In a world full of smartphones, tablets, laptops and desktops, we have the opportunity to utilize many tools for the glory of God. There are so many great tools and apps for pastors that it may seem a little overwhelming, but I hope to break them down into some helpful categories and give you some thoughts on each one.
Google Docs are great because they sync across your devices and they are very useful for collaborative projects. So if you have a sermon planning team and want to be able to work on a document at the same time, Google Docs offer you what you need. Multiple people can edit the same document at the same time. You can also work offline on Google Docs if you use the Google Chrome web browser. As soon as you get Internet connection back again, your document will be synced. You can also use Google Docs to write your sermon.
Evernote is a powerful note-taking application that allows you to organize notebooks or notebook stacks around topics that are important to you. It also has tagging capabilities so you can organize your notes in an even deeper way. As far as sermon preparation goes, you can make a stack of notebooks for each series you will preach in 2016 and add notes for each series as you come up with ideas and research. If you’re just getting started with Evernote or want to take it to the next level, check out my article on the essential notebooks every pastor needs. I give away two great templates for Evernote in that article as well. The Evernote Web Clipper is a great tool to take things off the web and put them straight into your Evernote. If I read a good blog post, I clip it and put it in my research stack -> articles notebook.
Pages is my alternative to Microsoft Word. I have a MacBook Pro and Pages came with it. I love this word processor for all my writing except for books (I use a great Word template from Redeeming Press). I love Pages because it’s less clunky than Word. It feels substantially more minimal.
BibleHub is a powerful, free Bible study site. It’s great to look at the original language of a passage, and they even have a substantial library of online commentaries. It’s not the most aesthetically pleasing, but it’s very functional.
BibleGateway is my go-to Bible study site for looking up passages outside of my main text. I also go here to grab the text to copy and paste into my sermon slides.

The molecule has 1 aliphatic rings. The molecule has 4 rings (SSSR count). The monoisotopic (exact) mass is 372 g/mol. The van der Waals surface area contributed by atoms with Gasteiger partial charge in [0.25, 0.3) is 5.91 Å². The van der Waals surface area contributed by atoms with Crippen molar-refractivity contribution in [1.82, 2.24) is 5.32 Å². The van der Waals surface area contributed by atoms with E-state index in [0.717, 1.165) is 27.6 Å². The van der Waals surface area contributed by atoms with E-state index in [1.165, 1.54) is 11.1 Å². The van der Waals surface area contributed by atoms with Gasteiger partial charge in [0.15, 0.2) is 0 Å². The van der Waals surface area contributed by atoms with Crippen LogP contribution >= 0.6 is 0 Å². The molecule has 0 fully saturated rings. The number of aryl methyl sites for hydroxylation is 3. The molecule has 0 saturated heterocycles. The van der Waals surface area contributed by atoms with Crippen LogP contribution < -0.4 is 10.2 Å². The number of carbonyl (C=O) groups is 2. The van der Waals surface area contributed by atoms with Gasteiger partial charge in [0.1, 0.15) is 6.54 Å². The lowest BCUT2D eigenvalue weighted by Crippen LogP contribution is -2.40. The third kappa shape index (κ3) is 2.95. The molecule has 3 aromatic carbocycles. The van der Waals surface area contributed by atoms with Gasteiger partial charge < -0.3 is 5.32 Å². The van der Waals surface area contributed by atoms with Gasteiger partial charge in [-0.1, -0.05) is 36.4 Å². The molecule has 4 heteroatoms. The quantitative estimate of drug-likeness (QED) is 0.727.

TinyPDF is what I upload my completed preaching notes to. I preach from an iPad Mini and this app is a great tool to hold and display my preaching notes. It has a lot of capabilities that I don’t use, but it does a great job. I’ve never had an issue with it while preaching. They recently updated the app and changed the way you go to the next page. It used to be that you swiped horizontally like you would with a book, but now it’s vertical which I’m not sure I like. Nonetheless, it works great, but I may look for another solution.
Zoom Video Conferencing is what Joe and I use to record the Rookie Preacher Podcast. Most times it’s high quality, but there have been a few times when we’ve had issues with recorded sound quality. Regardless, if you work in an environment where your fellow staff members are not all in one place, this is a great tool to host meetings. You could also use this to host meetings between yourself and other ministry leaders, or really anyone.
Google Hangouts went through an overhaul somewhat recently. It offers a great way to connect with your team through video conferencing and offers some powerful tools within the video conference that may be helpful for your virtual meetings. You may find that Google Hangouts can be utilized for a Video Blog solution where people can join you live, and then it automatically gets uploaded to YouTube.
Dropbox is a powerful file sharing solution for your team. Dropbox is a cloud solution for personal and shared folders and files. They have recently done an upgrade that allows you to see who else is looking at a document along with you, and when you make an edit, it updates it for everyone.